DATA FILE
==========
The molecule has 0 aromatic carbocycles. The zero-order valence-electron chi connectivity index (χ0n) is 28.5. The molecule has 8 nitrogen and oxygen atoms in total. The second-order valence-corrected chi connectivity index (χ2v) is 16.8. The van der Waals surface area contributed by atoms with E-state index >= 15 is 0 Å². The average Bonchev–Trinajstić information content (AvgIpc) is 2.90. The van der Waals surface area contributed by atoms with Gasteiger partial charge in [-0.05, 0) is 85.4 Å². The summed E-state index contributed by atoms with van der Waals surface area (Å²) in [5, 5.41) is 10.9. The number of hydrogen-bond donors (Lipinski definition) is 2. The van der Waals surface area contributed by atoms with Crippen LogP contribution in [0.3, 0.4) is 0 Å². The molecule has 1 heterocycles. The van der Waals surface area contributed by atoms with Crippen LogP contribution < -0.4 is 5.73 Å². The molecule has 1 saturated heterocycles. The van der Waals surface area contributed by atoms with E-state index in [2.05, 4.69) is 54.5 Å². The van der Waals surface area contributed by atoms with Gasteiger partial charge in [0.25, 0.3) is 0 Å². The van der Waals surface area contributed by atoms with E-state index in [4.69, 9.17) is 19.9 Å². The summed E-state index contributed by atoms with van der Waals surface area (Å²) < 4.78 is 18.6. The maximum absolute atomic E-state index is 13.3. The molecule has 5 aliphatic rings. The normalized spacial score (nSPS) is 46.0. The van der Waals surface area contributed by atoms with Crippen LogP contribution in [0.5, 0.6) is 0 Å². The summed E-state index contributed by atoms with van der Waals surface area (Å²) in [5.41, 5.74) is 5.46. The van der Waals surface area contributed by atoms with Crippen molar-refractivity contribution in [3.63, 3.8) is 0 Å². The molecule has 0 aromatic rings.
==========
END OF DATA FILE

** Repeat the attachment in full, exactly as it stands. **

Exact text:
The molecule has 0 aromatic carbocycles. The zero-order valence-electron chi connectivity index (χ0n) is 28.5. The molecule has 8 nitrogen and oxygen atoms in total. The second-order valence-corrected chi connectivity index (χ2v) is 16.8. The van der Waals surface area contributed by atoms with E-state index >= 15 is 0 Å². The average Bonchev–Trinajstić information content (AvgIpc) is 2.90. The van der Waals surface area contributed by atoms with Gasteiger partial charge in [-0.05, 0) is 85.4 Å². The summed E-state index contributed by atoms with van der Waals surface area (Å²) in [5, 5.41) is 10.9. The number of hydrogen-bond donors (Lipinski definition) is 2. The van der Waals surface area contributed by atoms with Crippen LogP contribution in [0.3, 0.4) is 0 Å². The molecule has 1 heterocycles. The van der Waals surface area contributed by atoms with Crippen LogP contribution < -0.4 is 5.73 Å². The molecule has 1 saturated heterocycles. The van der Waals surface area contributed by atoms with E-state index in [2.05, 4.69) is 54.5 Å². The van der Waals surface area contributed by atoms with Gasteiger partial charge in [0.25, 0.3) is 0 Å². The van der Waals surface area contributed by atoms with E-state index in [4.69, 9.17) is 19.9 Å². The summed E-state index contributed by atoms with van der Waals surface area (Å²) < 4.78 is 18.6. The maximum absolute atomic E-state index is 13.3. The molecule has 5 aliphatic rings. The normalized spacial score (nSPS) is 46.0. The van der Waals surface area contributed by atoms with Crippen LogP contribution in [0.5, 0.6) is 0 Å². The summed E-state index contributed by atoms with van der Waals surface area (Å²) in [5.41, 5.74) is 5.46. The van der Waals surface area contributed by atoms with Crippen molar-refractivity contribution in [3.63, 3.8) is 0 Å². The molecule has 0 aromatic rings.